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Iowa Ag Review

Abstract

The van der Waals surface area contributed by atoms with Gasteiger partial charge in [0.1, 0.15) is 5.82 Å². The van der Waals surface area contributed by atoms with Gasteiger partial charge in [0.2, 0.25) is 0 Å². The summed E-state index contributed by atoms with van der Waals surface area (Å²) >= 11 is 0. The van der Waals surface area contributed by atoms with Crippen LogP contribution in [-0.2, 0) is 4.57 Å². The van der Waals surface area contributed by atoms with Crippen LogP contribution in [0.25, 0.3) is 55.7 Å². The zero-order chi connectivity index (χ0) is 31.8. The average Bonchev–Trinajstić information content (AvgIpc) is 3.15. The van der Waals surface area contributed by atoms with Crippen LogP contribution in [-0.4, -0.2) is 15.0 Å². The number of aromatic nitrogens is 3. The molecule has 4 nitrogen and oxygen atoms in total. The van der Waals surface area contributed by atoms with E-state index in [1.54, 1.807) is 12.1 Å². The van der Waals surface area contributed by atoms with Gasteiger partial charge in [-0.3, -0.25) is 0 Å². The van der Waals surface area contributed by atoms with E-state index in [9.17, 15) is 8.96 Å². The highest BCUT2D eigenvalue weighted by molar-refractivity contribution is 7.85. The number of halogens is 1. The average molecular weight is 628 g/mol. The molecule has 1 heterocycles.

As planting time approaches here in Iowa, the crop markets are reacting to the prospective plantings figures released by the U.S. Department of Agriculture’s National Agricultural Statistics Service at the end of March. For the first time since 1983, intended soybean acreage nationwide is equal to intended corn acreage. Both crops are being estimated at 76.7 million acres for the 2001 growing season. This represents a drop of 4 percent from last year for corn and a rise of 3 percent from last year for soybeans. All regions of the country, except the Northeast, report reduced corn planting intentions. Reasons given include high fertilizer and input costs, low corn prices, wet weather along the Gulf Coast, and lower water reserves in the Southeast. Most of the acres shifted out of corn are intended for soybeans. In over two-thirds of the soybean-producing states, intended soybean acreage is higher than last year. In Iowa, intended corn acreage for 2001 is 11.9 million acres, down 400,000 acres from 2000 levels. Intended soybean acreage is 11 million acres, up 300,000 acres from 2000.

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